The 2013 Alabama legislative session opened today, and education issues are front and center. Two public hearings will be held on Wednesday: the first at 8:30 a.m. in the Senate on SB54 and the second at 1:00 p.m. in the House on HB84. These identical bills are each entitled the Local Control School Flexibility Act.
What is fascinating is the coalition of supporters of the bill, including Alabama State Superintendent of Education Dr. Tommy Bice, the Alabama Association of School Boards, the School Superintendents of Alabama, the A+ Education Partnership, the Alabama Association of School Business Officials, the Business Council of Alabama, and the Council for Leaders in Alabama Schools. The seven groups issued a joint statement in support of the Local School Control Flexibility Act, stating in part:
The Local Control School Flexibility Act (House Bill 84 and Senate Bill 54) is building upon the State Board of Education’s exciting Plan 2020 that is underway in Alabama’s K-12 schools. The State Board allows local schools to request relief from rules and regulations through its innovative schools program. This Act is a natural extension allowing local school systems to request relief from certain state statutes in exchange for greater accountability.
The Act specifically safeguards employees’ protections earned under tenure, the minimum state salary schedule, civil rights, and health and safety regulations. For any local innovation plan proposal, the bill requires public scrutiny through a strict approval process. A local superintendent must recommend, and a local school board must approve, a flexibility proposal. The proposal process requires an opportunity for extensive community input. And proposals must include identified student performance goals and increased accountability measures to justify waiving specific statutes or regulations. Proposals must be submitted to the State Department of Education and approved by the State Board of Education. The flexibility proposals must include annual accountability measures and five-year performance targets. Additionally, the flexibility contracts are subject to periodic review and revocation by the State Department of Education.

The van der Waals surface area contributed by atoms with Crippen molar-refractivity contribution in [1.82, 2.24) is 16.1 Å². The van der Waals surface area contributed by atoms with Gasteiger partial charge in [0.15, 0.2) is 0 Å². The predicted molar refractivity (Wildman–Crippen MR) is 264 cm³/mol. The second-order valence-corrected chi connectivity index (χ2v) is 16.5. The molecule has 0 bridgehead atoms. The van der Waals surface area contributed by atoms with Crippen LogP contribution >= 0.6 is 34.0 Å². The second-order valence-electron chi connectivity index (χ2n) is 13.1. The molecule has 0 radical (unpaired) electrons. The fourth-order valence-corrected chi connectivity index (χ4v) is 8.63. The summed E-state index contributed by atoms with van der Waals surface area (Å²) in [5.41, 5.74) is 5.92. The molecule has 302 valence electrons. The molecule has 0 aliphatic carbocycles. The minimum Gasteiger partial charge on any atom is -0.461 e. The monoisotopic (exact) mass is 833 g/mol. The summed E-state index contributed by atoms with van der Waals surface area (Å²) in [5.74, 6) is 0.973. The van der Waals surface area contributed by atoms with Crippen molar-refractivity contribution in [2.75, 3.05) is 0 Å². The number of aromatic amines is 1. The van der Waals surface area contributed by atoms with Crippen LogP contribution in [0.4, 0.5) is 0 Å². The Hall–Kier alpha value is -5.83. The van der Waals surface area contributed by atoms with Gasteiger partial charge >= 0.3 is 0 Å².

The Local Control School Flexibility Act is a critical step in furthering Alabama’s momentum in education and advancing achievement for all students. – Joint Statement on House Bill 84 and Senate Bill 54 [links added for this post]
I recall during last year’s Committee Hearings on the bill that would have legalized a limited number of charter schools in Alabama, Huntsville City Schools Superintendent Casey Wardynski demanded the same flexibility for his traditional public schools that legislators were proposing to allow for charter schools. It appears this bill may meet at least some of his demands.
This bill appears to fully institutionalize the resolution passed in 2010 by the State Board of Education to allow for Innovation School Systems. [Background on Innovation School Systems at the link. Cool idea, great idea, in fact, but only two of Alabama’s 134 school systems have signed on.]
Not every education group is pleased with this proposal, though. Somehow, without the words “charter schools” even being mentioned, the state’s largest professional educator’s association, the Alabama Education Association‘s Executive Director believes that this is “a way to back door charter schools”.
I hope that each of you reading this will take the time to read the actual legislation (not just the news reports or press releases or editorials that are bound to be published before the week is out) and form your own opinion about whether you believe this type of flexibility would be good for Alabama’s children. Please do not listen only to one group or the other: form your own opinion. This legislation is not difficult to understand. If you need help, let me know.
I will attend the 1:00 House hearing and will report what I learn on the Tales from the Meeting blog. If I have a signal, I will tweet live from the meeting. Follow me on twitter at @ALSchoolConnect.